Tag: Rome

Sunday travel anthology

Calderas, Corfu and … cream cheese?

Sunrise over the Danube River. bberwyn photo.

By Bob Berwyn

FRISCO — In between fretting about Colorado River flows and reporting on the travails of endangered lynx and sage-grouse, it’s good to get out and see the world. It helps look at issues in a global context — and so many issues these days are global. Of course, not every story is environmental. Sometimes, travel comes down to the simple task of trying to find a Frisbee in Rome … Travel: Around the world with a Frisbee.

Searching for roots can give travel great meaning, and if it involves a bit of Cold War cloak and dagger and European history, so much the better … Travel: Cold War memories along the Danube.

Leigh Wadden at the edge of the Wadden Sea, Texel Island, The Netherlands. bberwyn photo.

Or, you can search for the roots of your family name, perhaps linked somehow with one of the world’s great estuarine wetlands, inhabited by talking bumblebees … Travel: Mystery meat and talking bees on Texel.

Travel doesn’t necessarily require a passport. There are plenty of adventures to be had within a few hundred miles of anywhere, especially when you set out for the remote hinterlands north of the Grand Canyon with what you know is sketchy starter in your engine … Travel: Karma and climate change in the Southwest.

Little things can be the most memorable, like buying a big box of blueberries from a roadside vendor at a dusty, nowhere crossroads in Slovenia, then eating on the train while watching a blazing Adriatic sunset … A Balkan sampler: Blueberries and mopeds in Slovenia.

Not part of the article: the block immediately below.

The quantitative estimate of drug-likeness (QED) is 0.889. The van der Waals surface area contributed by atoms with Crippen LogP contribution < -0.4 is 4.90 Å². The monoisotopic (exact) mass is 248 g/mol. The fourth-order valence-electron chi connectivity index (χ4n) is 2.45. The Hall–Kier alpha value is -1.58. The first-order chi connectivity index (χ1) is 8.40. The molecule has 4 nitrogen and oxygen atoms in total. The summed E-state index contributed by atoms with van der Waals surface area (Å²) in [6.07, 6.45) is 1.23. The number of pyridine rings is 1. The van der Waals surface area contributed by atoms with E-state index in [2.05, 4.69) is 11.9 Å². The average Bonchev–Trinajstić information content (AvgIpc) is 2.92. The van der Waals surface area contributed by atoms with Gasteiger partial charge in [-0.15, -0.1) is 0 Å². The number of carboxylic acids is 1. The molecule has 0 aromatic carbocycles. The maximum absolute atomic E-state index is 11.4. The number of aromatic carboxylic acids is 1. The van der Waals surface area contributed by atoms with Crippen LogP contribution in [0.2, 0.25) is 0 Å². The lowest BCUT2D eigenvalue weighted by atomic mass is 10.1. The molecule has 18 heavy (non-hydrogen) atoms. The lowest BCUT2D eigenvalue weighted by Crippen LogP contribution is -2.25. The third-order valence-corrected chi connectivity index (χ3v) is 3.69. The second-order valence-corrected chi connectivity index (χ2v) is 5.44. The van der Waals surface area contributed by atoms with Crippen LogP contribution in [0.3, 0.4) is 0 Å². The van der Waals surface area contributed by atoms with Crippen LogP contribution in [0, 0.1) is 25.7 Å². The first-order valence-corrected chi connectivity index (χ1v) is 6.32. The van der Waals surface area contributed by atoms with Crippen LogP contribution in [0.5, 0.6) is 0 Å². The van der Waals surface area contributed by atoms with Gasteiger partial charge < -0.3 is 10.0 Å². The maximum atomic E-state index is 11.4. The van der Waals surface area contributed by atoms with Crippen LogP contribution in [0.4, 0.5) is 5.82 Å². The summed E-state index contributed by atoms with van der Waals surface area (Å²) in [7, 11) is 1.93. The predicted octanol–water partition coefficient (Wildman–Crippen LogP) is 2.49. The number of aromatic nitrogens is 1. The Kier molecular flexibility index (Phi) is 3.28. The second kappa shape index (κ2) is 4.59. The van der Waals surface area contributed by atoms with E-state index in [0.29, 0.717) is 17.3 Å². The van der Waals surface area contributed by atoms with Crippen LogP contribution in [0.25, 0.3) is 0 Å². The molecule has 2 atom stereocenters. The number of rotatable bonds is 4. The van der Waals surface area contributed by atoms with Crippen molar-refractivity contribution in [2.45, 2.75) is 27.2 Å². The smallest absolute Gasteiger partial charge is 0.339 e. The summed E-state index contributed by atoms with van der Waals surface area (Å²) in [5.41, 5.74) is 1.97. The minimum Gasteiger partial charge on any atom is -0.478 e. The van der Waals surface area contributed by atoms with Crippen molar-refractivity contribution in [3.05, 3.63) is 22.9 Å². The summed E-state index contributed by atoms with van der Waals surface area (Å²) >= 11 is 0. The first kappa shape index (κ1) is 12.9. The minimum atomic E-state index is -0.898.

The lure of far-away places can reward with the unexpected. When you miss the ferry in Corfu — twice — you get to know a place a little better … Travel photo essay: World Heritage preserved in Albania.

And there’s probably nothing better than introducing your kids to the wonders of the world with a trip focused around one of the planet’s greatest sporting events … Travel: Father and son with World Cup fever.


New find confirms location of Julius Caesar’s assassination

Spanish archaeologists pinpoint a memorial erected by Augustus Caesar

Spanish researchers find memorial at the Curia of Pompey erected by Augustus Caesar.

By Summit Voice

FRISCO — Rome has always been a nexus of history, art, culture and politics, and now, Spanish researchers they’ve confirmed the exact location where Julius Caesar was stabbed to death on the Ides of March in 44 BC.

A concrete structure of three meters wide and more than two meters high, placed by order of Augustus (adoptive son and successor of Julius Caesar) to condemn the assassination of his father, was  the key for the scientists.

“We always knew that Julius Caesar was killed in the Curia of Pompey on March 15th 44 BC because the classical texts pass on so, but so far no material evidence of this fact, so often depicted in historicist painting and cinema, had been recovered,” said Antonio Monterroso, CSIC researcher from the Institute of History of the Center for Humanities and Social Sciences. Continue reading “New find confirms location of Julius Caesar’s assassination”

Travel: Around the world with a Frisbee

Playing Frisbee in Boulder, Colorado.
A game of toss is a fine intermezzo for any trip, even if it's just a short jaunt down to the Front Range. PHOTO BY BOB BERWYN.

Global game is an ice-breaker — and can help burn off calories from a schnitzel dinner

By Bob Berwyn

It wasn’t until Van Tazzi skidded his moped to a stop a few inches from the top of the Spanish Steps that I started to regret my offer to search Rome’s toy stores for a Frisbee.

It had seemed so important that morning, as we all sat around the Fontana dei Quattro Fiumi, deciding that we’d seen enough classical sculptures for the day. A Frisbee was what we needed to liven up the breaks between site-seeing, and since I was the only one of our ragged group of backpackers who could speak a passable sentence of Italian, I volunteered.

After several near misses that didn’t faze Van Tazzi in the least, I was breathing deeply, trying to slow my heartbeat. I watched our 15-year-old fixer race into the crowd, chattering as he went, no doubt asking everyone where he might find a “Friz-a-bi.” The flying discs are apparently as rare in Rome as flying pigs. Continue reading “Travel: Around the world with a Frisbee”